President Obama has the power to end the war on marijuana research and overrule the NIDA’s refusal to allow an FDA approved study on the use of marijuana to treat PTSD

In a far-reaching interview in the New Yorker President Obama expressed real concern about the racial disparity in marijuana arrests as well as the long sentences. He also said that it is “important” for the legalization experiments in Washington State and Colorado to go forward.

The shift in rhetoric is welcome but actions are what matter. If Obama is serious, Congress and the Constitution have vested the Presidency with far reaching powers to advance these issues.

  1. Pardons and Clemency – If Obama thinks long marijuana sentences are unfair he can pardon or commute some federal marijuana offenders. It would not just end those injustices but he could do it in a public way to send a message about the need for federal reform. So far Obama record on pardons has been pathetic.
  2. Allow marijuana business bank – Federal agencies have threatened banks that held accounts with marijuana businesses. This has made it needlessly difficult and dangerous for them to operate. Forcing companies to be all-cash businesses increases the risk of robbery and possibility of crimes like tax evasion. Making it clear that banks will not get in trouble for taking accounts from state legal marijuana businesses would make the industry safer and easier to audit.
  3. Rescheduling marijuana – Currently marijuana is schedule I under federal law, which classifies it as having no legal medical use, but the executive branch was given the power to change that. His administration could move it to a lower schedule without the need of Congressional approval. So far his administration have actively fought in court any attempt to force it to address the issue.
  4. Promise pardons for legal marijuana business – The Department of Justice has recently put out a memo claiming they will take a hands-off approach toward states’ marijuana laws but federal agents didn’t live up to a previous Obama era memo on medical marijuana. Promising to pardon anyone who perfectly follows state law if they are arrested by federal authorities would give an extra level of assurance and make it clear to local agents there is nothing to gain by going rogue.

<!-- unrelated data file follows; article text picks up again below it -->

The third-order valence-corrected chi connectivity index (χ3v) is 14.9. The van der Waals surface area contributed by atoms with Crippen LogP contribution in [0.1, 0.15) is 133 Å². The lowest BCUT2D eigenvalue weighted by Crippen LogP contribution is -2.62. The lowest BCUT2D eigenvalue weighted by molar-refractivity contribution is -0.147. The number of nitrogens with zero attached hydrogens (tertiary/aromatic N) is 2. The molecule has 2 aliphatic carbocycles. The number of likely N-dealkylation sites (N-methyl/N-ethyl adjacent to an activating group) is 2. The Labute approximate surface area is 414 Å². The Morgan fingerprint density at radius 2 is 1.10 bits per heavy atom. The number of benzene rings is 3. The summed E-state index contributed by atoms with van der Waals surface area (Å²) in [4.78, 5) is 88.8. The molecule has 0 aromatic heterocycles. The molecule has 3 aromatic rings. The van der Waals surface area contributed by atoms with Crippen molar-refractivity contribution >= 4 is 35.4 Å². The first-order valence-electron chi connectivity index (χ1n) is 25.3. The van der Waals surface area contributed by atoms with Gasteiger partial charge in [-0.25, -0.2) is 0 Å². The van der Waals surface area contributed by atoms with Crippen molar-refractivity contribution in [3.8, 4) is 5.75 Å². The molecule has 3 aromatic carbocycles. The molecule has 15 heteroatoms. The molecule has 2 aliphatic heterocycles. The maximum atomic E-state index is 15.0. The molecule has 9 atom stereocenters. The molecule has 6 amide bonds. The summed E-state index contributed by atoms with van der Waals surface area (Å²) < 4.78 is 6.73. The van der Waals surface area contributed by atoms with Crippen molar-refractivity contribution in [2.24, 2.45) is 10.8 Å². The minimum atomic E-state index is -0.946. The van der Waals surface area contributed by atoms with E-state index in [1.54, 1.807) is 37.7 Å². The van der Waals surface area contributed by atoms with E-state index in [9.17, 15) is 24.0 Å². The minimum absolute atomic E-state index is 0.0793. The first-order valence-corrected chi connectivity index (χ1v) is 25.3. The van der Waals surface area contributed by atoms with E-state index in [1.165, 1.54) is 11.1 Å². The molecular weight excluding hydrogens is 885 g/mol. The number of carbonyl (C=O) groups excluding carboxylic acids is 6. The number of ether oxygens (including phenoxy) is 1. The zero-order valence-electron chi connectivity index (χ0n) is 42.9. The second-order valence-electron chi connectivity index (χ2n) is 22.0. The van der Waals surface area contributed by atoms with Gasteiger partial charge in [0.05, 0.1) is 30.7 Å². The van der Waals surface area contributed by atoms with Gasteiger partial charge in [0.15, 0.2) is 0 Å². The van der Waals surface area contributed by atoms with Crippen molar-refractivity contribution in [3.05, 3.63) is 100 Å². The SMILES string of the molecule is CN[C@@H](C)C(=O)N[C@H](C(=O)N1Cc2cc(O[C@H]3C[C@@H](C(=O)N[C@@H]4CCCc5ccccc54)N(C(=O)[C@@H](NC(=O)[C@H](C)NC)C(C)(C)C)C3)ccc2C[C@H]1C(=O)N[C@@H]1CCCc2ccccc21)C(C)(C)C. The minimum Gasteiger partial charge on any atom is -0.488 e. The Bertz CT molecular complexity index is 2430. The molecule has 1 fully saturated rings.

5. End the war on marijuana research – The federal government has actively hampered attempts to do research on marijuana. The NIDA has a monopoly over the legal supply of marijuana for government approved research. It has gone so far as to even deny access to a study approved by the FDA to research treatments for PTSD. Obama could reform the NIDA and take away their monopoly on the marijuana supply.
  6. Change the culture in federal law enforcement – The President is responsible for filling every important position the government. He can change the culture by making sure to appoint individuals who have opinions that reflect the majority of the American public on marijuana reform to relevant open positions at the FBI, ATF, U.S Attorney, etc…

Jon Walker is the author of After Legalization: Understanding the future of marijuana policy in America